Copyright Office Activities

USCO Launches New Copyright Claims Board Website: On April 7, the U.S. Copyright Office launched ccb.gov, “a website serving as a gateway to the first copyright small claims tribunal in the United States, the Copyright Claims Board (CCB).” The launch of [this site] is considered to be “a major milestone toward the full opening of the CCB to creators and users of copyrighted materials later this spring.” The new website is also considered to be the home of the CCB “and is focused on helping everyone understand [its] mission and processes.” The site will become the “primary location for information about filing and responding to claims, opting out of a proceeding, accessing the CCB’s Handbook, and contacting the CCB with questions.” The new site hosts the Designated Service Agent Directory and will also host  “updates on the status of CCB-related rulemakings as well as a list of libraries and archives that have preemptively opted out of CCB proceedings on the Office’s Libraries and Archives page.

USCO Publishes Final Rules on Law Student and Business Entity Representations: On April 8, the U.S. Copyright Office published final rules governing the appearance of law student representatives and representatives of business entities in proceedings before the Copyright Claims Board (CCB). The final rules expand the scope of law student participation to include law student representatives who are part of pro bono legal services organizations that have a connection with the student’s law school. The final rule also relaxes various prerequisite requirements for law student representatives and clarifies that law school clinics and pro bono organization participation in the CCB’s pro bono database is voluntary. The language in the rules governing representations of business entities remains unchanged from the language of the proposed rule.

USCO Hosts Modernization Webinar on Copyright Public Records System: On April 19, the U.S. Copyright Office held a modernization webinar to update the public on the Copyright Public Records System. Program Analyst Shawn Gallagher and Director of Copyright Records Denise Wofford were the presenters. They provided a brief overview of Release 1.0 in December 2020, Release 2.0 in August 2021, and Release 3.0 in March of 2022, which included the updated name directory and related registration records search. They also talked about the new public records system, including PDF certificates, and the virtual card catalog. As for future developments, the Office will provide additional indexing information captured by the new recordation pilot and plans for user accounts to have saved search and saved records capabilities.

USCO Corrects and Clarifies Some CCB Final Rules: On April 22, the U.S. Copyright Office published a correction to the final rules on initiating of proceedings and related procedures and a clarification to the final rules on small claims expedited registration procedures. The corrected final rule reverses an inadvertent instruction in the Federal Register to ensure that the rule incorporates the fee table for initiating a Copyright Claims Board (CCB) proceeding. The clarified final rule amends language to provide that when a CCB proceeding cannot continue because a registration is still pending, the Board may hold proceedings in abeyance at any point before a final determination is issued. The rule also describes the process for the Board to receive registration certificates when they are issued while a proceeding is pending, allows parties to request expedited registration before a proceeding becomes active, and corrects non-substantive typographical errors.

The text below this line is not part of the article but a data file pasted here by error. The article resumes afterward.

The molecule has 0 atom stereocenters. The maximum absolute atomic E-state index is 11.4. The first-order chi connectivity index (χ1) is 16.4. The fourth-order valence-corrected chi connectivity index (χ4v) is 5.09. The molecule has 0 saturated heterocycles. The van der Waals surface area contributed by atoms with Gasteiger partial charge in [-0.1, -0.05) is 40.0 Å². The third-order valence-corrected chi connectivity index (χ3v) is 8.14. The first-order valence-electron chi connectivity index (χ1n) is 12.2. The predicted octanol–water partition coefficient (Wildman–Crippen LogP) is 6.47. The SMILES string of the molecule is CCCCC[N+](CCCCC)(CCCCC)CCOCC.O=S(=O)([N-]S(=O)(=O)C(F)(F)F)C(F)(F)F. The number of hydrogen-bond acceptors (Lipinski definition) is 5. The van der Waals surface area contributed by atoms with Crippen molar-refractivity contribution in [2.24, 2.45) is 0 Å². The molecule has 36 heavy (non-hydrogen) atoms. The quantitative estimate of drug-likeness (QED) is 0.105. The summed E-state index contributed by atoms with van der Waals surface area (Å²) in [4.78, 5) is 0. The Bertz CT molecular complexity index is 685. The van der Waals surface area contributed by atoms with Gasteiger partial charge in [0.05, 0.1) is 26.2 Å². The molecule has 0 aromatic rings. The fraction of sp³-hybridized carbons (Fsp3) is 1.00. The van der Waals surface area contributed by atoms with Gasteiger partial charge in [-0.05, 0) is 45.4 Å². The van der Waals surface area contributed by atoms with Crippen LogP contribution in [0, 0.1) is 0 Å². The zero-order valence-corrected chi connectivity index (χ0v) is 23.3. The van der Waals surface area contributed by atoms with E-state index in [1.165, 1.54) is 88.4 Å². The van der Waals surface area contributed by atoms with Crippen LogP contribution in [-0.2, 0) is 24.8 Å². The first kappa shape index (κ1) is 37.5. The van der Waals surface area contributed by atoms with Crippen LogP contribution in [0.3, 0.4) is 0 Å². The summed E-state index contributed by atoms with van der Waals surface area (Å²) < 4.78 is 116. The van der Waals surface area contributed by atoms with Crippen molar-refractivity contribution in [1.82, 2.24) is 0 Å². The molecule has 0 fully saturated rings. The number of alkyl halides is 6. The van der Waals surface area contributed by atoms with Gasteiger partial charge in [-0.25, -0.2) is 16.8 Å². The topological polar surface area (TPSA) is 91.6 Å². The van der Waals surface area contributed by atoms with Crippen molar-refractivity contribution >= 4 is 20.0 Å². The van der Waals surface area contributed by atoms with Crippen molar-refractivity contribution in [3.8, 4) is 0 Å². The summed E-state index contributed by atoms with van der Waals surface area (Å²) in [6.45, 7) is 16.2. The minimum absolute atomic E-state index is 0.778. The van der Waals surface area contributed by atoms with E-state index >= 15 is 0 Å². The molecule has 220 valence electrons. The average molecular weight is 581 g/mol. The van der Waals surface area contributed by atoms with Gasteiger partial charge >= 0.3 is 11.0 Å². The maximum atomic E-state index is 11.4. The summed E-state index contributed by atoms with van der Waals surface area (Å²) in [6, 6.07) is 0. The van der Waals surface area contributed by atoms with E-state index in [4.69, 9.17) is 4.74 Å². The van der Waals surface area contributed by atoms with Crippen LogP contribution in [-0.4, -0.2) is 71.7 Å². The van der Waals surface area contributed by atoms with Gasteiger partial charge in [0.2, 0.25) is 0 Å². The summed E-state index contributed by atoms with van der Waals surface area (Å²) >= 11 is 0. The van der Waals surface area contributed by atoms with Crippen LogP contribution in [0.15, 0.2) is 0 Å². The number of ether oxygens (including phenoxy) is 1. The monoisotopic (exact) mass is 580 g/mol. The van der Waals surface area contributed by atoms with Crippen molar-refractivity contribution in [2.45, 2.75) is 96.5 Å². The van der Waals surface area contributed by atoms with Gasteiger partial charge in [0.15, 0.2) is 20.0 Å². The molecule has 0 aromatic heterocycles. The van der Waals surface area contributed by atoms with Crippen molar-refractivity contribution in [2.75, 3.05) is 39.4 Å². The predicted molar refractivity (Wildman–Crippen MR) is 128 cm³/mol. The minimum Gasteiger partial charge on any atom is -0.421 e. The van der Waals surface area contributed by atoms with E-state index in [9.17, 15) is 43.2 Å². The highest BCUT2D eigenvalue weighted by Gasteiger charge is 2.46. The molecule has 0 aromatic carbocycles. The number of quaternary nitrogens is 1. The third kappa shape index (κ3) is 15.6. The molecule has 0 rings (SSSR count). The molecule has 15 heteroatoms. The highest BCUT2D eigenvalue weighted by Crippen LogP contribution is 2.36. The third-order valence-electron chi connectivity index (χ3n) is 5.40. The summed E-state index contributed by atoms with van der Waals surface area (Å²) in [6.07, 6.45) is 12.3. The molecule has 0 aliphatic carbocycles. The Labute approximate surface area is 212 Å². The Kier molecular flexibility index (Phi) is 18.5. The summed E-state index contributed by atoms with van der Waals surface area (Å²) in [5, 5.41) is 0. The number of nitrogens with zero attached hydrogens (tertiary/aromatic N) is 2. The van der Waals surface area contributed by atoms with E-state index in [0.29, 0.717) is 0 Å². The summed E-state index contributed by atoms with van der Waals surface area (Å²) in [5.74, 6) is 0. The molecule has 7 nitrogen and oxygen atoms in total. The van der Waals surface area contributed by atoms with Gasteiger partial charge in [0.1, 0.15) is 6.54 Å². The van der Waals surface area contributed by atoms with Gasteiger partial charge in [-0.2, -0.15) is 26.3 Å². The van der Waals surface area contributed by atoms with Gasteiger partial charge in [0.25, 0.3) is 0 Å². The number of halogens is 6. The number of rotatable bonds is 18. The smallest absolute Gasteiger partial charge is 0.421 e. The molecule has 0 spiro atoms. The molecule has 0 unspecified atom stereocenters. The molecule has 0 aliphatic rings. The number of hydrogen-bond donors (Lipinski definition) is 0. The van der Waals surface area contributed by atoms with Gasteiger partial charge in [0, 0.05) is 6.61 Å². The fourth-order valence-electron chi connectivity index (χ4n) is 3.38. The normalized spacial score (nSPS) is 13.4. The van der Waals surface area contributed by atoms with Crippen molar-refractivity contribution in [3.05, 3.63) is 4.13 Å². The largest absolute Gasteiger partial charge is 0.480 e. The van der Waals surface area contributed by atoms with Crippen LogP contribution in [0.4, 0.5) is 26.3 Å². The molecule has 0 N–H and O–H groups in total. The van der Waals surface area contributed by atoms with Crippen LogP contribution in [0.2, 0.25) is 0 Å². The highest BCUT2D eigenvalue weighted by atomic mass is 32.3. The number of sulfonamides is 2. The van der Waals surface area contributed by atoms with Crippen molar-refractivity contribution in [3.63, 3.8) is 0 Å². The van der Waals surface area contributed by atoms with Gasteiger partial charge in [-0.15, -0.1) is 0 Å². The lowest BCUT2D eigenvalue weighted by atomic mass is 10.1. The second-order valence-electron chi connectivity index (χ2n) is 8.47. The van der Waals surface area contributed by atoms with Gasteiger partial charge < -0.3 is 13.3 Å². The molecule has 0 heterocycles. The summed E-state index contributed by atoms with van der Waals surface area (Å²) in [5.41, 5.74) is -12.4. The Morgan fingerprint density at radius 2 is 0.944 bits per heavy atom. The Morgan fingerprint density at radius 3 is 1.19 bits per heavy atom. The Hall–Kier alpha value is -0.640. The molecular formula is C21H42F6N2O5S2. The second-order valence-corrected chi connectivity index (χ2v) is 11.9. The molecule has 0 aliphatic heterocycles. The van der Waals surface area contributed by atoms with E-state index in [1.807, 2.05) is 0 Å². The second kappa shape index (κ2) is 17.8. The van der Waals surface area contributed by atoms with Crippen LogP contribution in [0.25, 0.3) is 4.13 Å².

USCO Requests Comments on Standard Technical Measures: On April 27, U.S. Copyright Office published a notice of inquiry (NOI) titled Standard Technical Measures and Section 512, which solicits comments to “gather information on the development and use of standard technical measures for the protection and identification of copyrighted works” in order to “enhance the public record and advise Congress.” The NOI is separate from the Office’s ongoing consultations regarding technical measures. Comments are due on Friday, May 27. The Office will announce a due date for reply comments if needed.

USCO Names Brent Lutes as First Chief Economist: On April 12, Register of Copyrights Shira Perlmutter announced the appointment of Dr. Brent Lutes as the first Chief Economist of the U.S. Copyright Office. “As Chief Economist, Lutes will evaluate the economic impacts of programs and policies relating to the U.S. and international copyright systems [and advise] the Register and other senior officials on how these impacts affect the Office, copyright stakeholders, and the general public.” In a statement about Lutes, Register Perlmutter noted, “I am excited to welcome Brent to the Office… Bringing in-depth economic expertise to the Office has been one of my priorities since I became Register; economic analysis will assist in realizing progress on the goals of our new strategic plan.” 

Congressional Copyright Related Activities

Judge Ketanji Brown Jackson’s Questions for the Record on Copyright Law Available: Around April 1, Judge Ketanji Brown Jackson answered several questions for the record related to copyright law during her nomination process to become a U.S. Supreme Court Justice. The Senate posed various questions including whether artificial intelligence (AI) systems would be eligible for copyright protection and whether the Takings Clause applies to copyrighted works. In response to many of the copyright law policy questions, Judge Jackson noted that public policy was within Congress’ purview and that she would focus on faithfully applying the relevant statutes and regulations.

Copyright in the Courts

Real Estate Organizations File Amicus Brief in SCOTUS Case: On April 7, the National Association of Realtors (NAR), along with other real estate organizations, filed an amicus brief with the U.S. Supreme Court in support of the defendant Columbia’s cert petition, in Columbia House of Brokers Realty, Inc. v. Designworks Homes, Inc., a case concerning “[w]hether floor plans constitute ‘pictures, paintings, photographs, or other pictorial representations’ of an architectural work within the meaning of [the] § 120(a)” exception. The case involves a dispute between Charles James, a home designer who registered the designs with the U.S. Copyright Office for the home at issue and a realtor group that separately sketched out a floor plan of the home and used the sketch in marketing materials to sell the home. The Eighth Circuit Court of Appeals, after reviewing the statutory text and legislative history, had held that the § 120(a) exception “does not provide a defense to copyright infringement to real estate companies, their agents, and their contractors when they generate and publish floorplans of homes they list for sale.”